Seattle Travel

Ballard Ship Locks

Lake Washington Ship Canal

If you drive out to Seattle’s Ballard neighborhood – you can see a marvel of the Army Corps of Engineering. The Ballard locks allow boats to move from Salmon Bay to Lake Union – two bodies of water with much different water levels. The locks is basically a dam that opens and closes – and boats can move on a “boat elavator” to transfer between the bodies of water.

Seattle Drawbridge

The hardy operators of the locks bring in as many boats as they can possibly fit – big and small – and then release water either from the boat area, or into the boat area to rise or lower the water level as needed. Then the boats sail on to the next body of water (lake or bay).

Seattle Dam Locks Open

Seattle Locks – Open for Boats to Enter

There is also a fish ladder in the area which lets large salmon move between the bodies of water safely – you can see the salmon very up close in the fish ladder glass viewing area.

The Water Rises or Lowers to Transfer the Boats

The locks were completed in 1917 and are vital to transportation around Seattle and Puget Sound. There is a free visitor center with a film, history, and book shop. There are also very well-informed volunteers who can answer any question you might have on the locks. They even gave us free tatoos for our kids. Around the locks is a beautiful walking garden that very few people take advantage of. The garden also offers amazing views above the locks you should not miss.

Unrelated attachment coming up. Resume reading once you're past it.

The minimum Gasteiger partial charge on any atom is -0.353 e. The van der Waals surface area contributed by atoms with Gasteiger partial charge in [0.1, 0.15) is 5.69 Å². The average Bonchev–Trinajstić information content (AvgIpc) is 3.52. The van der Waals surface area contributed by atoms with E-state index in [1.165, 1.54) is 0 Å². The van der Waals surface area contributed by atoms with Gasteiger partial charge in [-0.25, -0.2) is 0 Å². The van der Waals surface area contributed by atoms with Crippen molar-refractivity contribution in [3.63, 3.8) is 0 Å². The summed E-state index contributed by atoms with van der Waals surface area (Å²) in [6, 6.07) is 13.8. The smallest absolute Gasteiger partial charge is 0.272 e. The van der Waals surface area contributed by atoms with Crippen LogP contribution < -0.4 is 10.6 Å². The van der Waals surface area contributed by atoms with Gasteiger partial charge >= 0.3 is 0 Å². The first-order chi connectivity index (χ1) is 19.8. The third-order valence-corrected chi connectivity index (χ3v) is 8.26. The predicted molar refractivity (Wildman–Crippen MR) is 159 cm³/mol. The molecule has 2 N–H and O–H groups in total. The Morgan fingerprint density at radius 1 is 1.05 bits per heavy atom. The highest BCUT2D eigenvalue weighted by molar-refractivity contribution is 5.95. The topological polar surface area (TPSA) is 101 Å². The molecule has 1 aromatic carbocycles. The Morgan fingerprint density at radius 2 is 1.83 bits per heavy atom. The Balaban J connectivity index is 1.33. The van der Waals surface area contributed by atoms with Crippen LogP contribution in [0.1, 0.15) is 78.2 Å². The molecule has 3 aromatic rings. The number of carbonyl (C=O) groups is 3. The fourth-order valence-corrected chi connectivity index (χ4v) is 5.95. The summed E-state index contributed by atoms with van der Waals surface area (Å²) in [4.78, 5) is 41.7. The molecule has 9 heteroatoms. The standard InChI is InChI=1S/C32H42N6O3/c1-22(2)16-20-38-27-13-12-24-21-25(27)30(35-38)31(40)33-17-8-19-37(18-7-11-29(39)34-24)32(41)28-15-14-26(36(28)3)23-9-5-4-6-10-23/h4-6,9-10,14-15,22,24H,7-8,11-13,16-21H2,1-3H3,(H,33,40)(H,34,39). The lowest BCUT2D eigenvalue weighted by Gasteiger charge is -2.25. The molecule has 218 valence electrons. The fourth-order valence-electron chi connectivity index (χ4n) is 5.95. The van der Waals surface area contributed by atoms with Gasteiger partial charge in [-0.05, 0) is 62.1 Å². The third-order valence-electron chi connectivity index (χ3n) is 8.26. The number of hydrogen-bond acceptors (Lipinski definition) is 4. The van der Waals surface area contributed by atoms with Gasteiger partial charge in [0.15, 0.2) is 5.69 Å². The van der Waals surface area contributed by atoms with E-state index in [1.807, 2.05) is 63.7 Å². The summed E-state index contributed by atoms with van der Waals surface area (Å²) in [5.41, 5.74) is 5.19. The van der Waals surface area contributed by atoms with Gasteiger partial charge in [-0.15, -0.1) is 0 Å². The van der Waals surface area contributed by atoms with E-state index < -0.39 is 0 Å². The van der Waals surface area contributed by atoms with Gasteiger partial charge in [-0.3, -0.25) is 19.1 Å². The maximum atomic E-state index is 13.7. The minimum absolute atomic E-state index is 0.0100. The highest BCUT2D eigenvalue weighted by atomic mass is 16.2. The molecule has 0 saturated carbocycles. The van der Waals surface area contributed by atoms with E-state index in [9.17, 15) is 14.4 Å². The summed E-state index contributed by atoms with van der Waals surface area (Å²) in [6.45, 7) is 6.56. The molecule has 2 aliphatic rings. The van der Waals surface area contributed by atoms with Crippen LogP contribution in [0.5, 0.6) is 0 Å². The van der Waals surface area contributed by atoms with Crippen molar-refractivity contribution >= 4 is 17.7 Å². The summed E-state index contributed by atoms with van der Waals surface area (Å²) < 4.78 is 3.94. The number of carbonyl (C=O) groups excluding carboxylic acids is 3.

Sculpture Seattle

Sculpture in the Locks Area near the Fish Ladder

The locks can elevate a 760 foot x 80 foot wide vessel by 26 feet in about 15 minutes. Over a million tons of cargo move through the locks and the Lake Washington ship canal annually. The locks is a vital part of the maritime industry for the Northwest USA. The locks are a boundary between freshwater and saltwater bodies of water in a masterpiece of engineering.

Seattle Locks Location and Phone Contact:

3015 NW 54th Street – Seattle, WA 98107 206-783-7059 (Visitor Center)

Locks WPA Building Seattle
Beautiful Architecture in the Locks Complex

The gardens was originally just gravel left from the construction site. A gardener in 1931 transformed the grounds by corresponding with botanists and assistance of sea captains bringing in trees and flowers from the around the world to this English estate style garden. The dawn redwood is one of the unique plants brought to the United States for the gardens. You can also see varieties of poppy, foxglove, and fuchsia in more than 575 species of plants in the garden.

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